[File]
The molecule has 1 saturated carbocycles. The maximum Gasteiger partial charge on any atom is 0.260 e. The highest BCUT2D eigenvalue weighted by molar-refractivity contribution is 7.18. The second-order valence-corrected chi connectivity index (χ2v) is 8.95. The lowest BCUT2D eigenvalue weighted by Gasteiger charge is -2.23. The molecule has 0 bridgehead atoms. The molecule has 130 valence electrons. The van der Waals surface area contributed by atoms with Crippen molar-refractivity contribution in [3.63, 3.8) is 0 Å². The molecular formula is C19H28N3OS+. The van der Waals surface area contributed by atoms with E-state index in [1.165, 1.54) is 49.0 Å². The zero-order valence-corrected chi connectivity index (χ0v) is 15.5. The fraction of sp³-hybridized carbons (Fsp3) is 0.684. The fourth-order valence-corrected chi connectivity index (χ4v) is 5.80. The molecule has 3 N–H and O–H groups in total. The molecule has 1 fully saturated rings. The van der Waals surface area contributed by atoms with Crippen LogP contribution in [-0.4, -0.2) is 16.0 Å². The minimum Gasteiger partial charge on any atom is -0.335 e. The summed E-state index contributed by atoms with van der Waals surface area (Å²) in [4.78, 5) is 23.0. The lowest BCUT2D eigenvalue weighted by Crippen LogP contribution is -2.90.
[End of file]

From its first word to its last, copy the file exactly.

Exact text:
The molecule has 1 saturated carbocycles. The maximum Gasteiger partial charge on any atom is 0.260 e. The highest BCUT2D eigenvalue weighted by molar-refractivity contribution is 7.18. The second-order valence-corrected chi connectivity index (χ2v) is 8.95. The lowest BCUT2D eigenvalue weighted by Gasteiger charge is -2.23. The molecule has 0 bridgehead atoms. The molecule has 130 valence electrons. The van der Waals surface area contributed by atoms with Crippen molar-refractivity contribution in [3.63, 3.8) is 0 Å². The molecular formula is C19H28N3OS+. The van der Waals surface area contributed by atoms with E-state index in [1.165, 1.54) is 49.0 Å². The zero-order valence-corrected chi connectivity index (χ0v) is 15.5. The fraction of sp³-hybridized carbons (Fsp3) is 0.684. The fourth-order valence-corrected chi connectivity index (χ4v) is 5.80. The molecule has 3 N–H and O–H groups in total. The molecule has 1 fully saturated rings. The van der Waals surface area contributed by atoms with Crippen LogP contribution in [-0.4, -0.2) is 16.0 Å². The minimum Gasteiger partial charge on any atom is -0.335 e. The summed E-state index contributed by atoms with van der Waals surface area (Å²) in [4.78, 5) is 23.0. The lowest BCUT2D eigenvalue weighted by Crippen LogP contribution is -2.90.